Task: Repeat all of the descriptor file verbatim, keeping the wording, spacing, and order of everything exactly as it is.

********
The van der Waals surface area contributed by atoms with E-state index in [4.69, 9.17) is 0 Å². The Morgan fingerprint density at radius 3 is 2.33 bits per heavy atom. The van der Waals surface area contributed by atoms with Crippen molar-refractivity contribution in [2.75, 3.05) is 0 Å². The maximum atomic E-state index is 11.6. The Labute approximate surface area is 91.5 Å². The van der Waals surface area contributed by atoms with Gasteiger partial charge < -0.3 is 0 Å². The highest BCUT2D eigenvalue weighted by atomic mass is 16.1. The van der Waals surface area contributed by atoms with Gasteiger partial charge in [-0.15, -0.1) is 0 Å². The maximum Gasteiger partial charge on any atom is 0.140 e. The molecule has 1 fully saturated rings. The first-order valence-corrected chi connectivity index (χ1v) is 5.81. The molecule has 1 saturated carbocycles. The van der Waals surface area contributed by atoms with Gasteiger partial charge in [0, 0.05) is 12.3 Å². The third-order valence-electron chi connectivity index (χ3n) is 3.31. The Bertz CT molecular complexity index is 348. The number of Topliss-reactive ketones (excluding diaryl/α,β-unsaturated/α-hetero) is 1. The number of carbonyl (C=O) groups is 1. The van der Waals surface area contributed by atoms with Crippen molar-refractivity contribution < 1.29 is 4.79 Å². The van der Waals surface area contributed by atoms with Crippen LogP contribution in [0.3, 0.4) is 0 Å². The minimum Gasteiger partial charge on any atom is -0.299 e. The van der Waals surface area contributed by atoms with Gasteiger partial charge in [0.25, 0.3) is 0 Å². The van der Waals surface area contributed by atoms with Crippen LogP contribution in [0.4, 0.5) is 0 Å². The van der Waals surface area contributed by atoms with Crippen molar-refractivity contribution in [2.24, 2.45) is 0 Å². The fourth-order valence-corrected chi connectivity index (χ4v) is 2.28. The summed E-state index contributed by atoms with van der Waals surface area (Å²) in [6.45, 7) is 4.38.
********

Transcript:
The van der Waals surface area contributed by atoms with E-state index in [4.69, 9.17) is 0 Å². The Morgan fingerprint density at radius 3 is 2.33 bits per heavy atom. The van der Waals surface area contributed by atoms with Crippen molar-refractivity contribution in [2.75, 3.05) is 0 Å². The maximum atomic E-state index is 11.6. The Labute approximate surface area is 91.5 Å². The van der Waals surface area contributed by atoms with Gasteiger partial charge < -0.3 is 0 Å². The highest BCUT2D eigenvalue weighted by atomic mass is 16.1. The van der Waals surface area contributed by atoms with Gasteiger partial charge in [-0.15, -0.1) is 0 Å². The maximum Gasteiger partial charge on any atom is 0.140 e. The molecule has 1 fully saturated rings. The first-order valence-corrected chi connectivity index (χ1v) is 5.81. The molecule has 1 saturated carbocycles. The van der Waals surface area contributed by atoms with Gasteiger partial charge in [0, 0.05) is 12.3 Å². The third-order valence-electron chi connectivity index (χ3n) is 3.31. The Bertz CT molecular complexity index is 348. The number of Topliss-reactive ketones (excluding diaryl/α,β-unsaturated/α-hetero) is 1. The number of carbonyl (C=O) groups is 1. The van der Waals surface area contributed by atoms with Crippen molar-refractivity contribution < 1.29 is 4.79 Å². The van der Waals surface area contributed by atoms with Crippen LogP contribution in [0.3, 0.4) is 0 Å². The minimum Gasteiger partial charge on any atom is -0.299 e. The van der Waals surface area contributed by atoms with Gasteiger partial charge in [0.25, 0.3) is 0 Å². The van der Waals surface area contributed by atoms with Crippen LogP contribution in [0.4, 0.5) is 0 Å². The van der Waals surface area contributed by atoms with Crippen molar-refractivity contribution in [2.24, 2.45) is 0 Å². The fourth-order valence-corrected chi connectivity index (χ4v) is 2.28. The summed E-state index contributed by atoms with van der Waals surface area (Å²) in [6.45, 7) is 4.38.